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Spring 2007

Have you heard the spring peepers singing or welcomed any red winged blackbirds to your neighborhood?  Spring breaks into our consciousness in many ways.  Its winsome beauty inspires and delights.  For some of us, the season of new life brings new commitment to look afresh at the impact our lifestyles have on the water, air and critters in our communities. 

Positive stories abound in the Monocacy and Catoctin watersheds this spring.  New Watershed Stewards have been recognized at Walkersville High and Elementary schools, the Stronghold property at Sugarloaf, and Billy Poffenberger’s farm west of Middletown.  Alliance members are working together on a variety of upcoming projects including a tree planting in Mt. Airy on March 31st, rain barrels to help harvest rain water, “Buffers in a Bag” to help absorb pollution before it washes into nearby streams, and two native plant sales coming up on April 28th.  Check out the calendar for more events in your area. 

I’d like to encourage you to explore our new feature, the Landowner Network Discussion Group.  The Network offers watershed residents and conservation professionals an easy way to interact with one another.  It allows people to ask and answer questions, post comments, discuss concerns, advertise events and meetings, and most importantly to provide information about the watershed we live and work in.  Help get a dialogue going by registering and posting your comments.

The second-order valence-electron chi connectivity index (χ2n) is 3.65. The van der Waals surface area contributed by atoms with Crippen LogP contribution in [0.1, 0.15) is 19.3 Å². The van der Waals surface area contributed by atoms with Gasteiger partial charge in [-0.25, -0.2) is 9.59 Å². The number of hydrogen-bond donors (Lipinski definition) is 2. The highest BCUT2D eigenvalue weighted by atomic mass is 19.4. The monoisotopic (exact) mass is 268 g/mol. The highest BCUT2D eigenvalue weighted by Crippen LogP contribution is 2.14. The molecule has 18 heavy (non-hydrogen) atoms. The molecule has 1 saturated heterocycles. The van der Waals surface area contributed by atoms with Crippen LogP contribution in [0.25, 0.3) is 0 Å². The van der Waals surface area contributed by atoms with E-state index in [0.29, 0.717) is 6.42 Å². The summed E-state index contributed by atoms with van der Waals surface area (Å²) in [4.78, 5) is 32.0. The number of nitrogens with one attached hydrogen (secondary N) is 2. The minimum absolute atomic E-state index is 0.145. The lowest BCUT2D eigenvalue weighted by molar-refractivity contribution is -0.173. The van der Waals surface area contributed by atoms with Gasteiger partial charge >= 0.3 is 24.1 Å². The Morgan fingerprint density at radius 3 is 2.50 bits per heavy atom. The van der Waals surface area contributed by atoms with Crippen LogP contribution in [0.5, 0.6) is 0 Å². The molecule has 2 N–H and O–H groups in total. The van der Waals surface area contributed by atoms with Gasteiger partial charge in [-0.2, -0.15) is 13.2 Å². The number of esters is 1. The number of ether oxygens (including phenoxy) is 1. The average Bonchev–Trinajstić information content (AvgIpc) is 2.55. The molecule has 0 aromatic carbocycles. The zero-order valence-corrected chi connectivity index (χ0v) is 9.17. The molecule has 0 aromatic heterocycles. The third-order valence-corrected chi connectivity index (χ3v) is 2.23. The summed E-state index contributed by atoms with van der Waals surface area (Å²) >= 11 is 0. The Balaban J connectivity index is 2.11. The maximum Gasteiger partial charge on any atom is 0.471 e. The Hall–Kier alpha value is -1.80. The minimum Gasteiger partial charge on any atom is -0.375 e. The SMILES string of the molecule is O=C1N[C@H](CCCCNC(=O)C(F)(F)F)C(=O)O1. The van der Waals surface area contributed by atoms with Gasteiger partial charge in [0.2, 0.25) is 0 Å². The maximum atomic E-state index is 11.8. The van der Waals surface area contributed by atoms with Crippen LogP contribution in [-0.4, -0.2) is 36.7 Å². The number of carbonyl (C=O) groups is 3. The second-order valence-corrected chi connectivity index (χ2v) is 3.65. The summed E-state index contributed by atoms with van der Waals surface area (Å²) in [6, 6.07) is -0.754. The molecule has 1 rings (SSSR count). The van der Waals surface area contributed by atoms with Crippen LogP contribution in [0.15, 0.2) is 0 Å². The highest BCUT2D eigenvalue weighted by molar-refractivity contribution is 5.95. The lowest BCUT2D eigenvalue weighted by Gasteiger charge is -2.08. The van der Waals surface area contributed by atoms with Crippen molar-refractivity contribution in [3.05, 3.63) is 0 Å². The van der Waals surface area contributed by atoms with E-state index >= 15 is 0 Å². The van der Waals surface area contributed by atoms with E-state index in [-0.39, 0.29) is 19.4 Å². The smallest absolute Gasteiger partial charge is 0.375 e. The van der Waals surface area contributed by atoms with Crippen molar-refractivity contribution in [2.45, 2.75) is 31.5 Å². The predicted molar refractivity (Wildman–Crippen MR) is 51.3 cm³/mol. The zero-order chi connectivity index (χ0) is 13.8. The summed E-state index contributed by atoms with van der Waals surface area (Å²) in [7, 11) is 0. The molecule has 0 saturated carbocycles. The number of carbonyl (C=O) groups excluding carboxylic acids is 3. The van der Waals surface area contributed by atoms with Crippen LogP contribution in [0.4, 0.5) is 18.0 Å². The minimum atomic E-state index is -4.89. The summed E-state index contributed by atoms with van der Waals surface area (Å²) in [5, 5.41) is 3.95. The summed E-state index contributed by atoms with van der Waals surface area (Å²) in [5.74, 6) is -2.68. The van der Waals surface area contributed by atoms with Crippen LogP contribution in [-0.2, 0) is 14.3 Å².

Threats also confront us including recent findings showing that certain chemicals are changing the reproductive system of small mouth bass in our waterways, the incidence of whirling disease that has reduced the trout fry available for stocking local streams, and  Japanese Hops, an Asian invasive vine that is overwhelming stream corridors. 

Let us delight in the beauty of spring as we deepen our commitment to act more wisely.  Help us expand the Alliance community and improve the health of Frederick County’s watersheds.

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Kay Schultz
Community Restoration Coordinator
Watershed Management Section






Harvest Rain Water

During the Frederick Agricultural Fair lots of citizens who visited our Alliance booth expressed interest in rain barrels to help harvest rain water, reduce run off and reduce their use of public or well water.  Alliance partner ICPRB is offering barrels to interested citizens who participate in a free 2 hour workshop on barrel use, maintenance and Bay wise landscaping.  Don’t miss this chance to “green” your own yard!  For additional information, click here.

The Back Yard Buffer program offers five of each of five species of native trees and shrubs that flourish near streams.  Any citizen in Frederick County whose property adjoins an intermittent or perennial stream is eligible to receive these trees along with instructions for their planting.  Contact Cody Miller by phone at 301-791-4010 or by e-mail at cmiller@dnr.state.md.us.  For additional information, click here.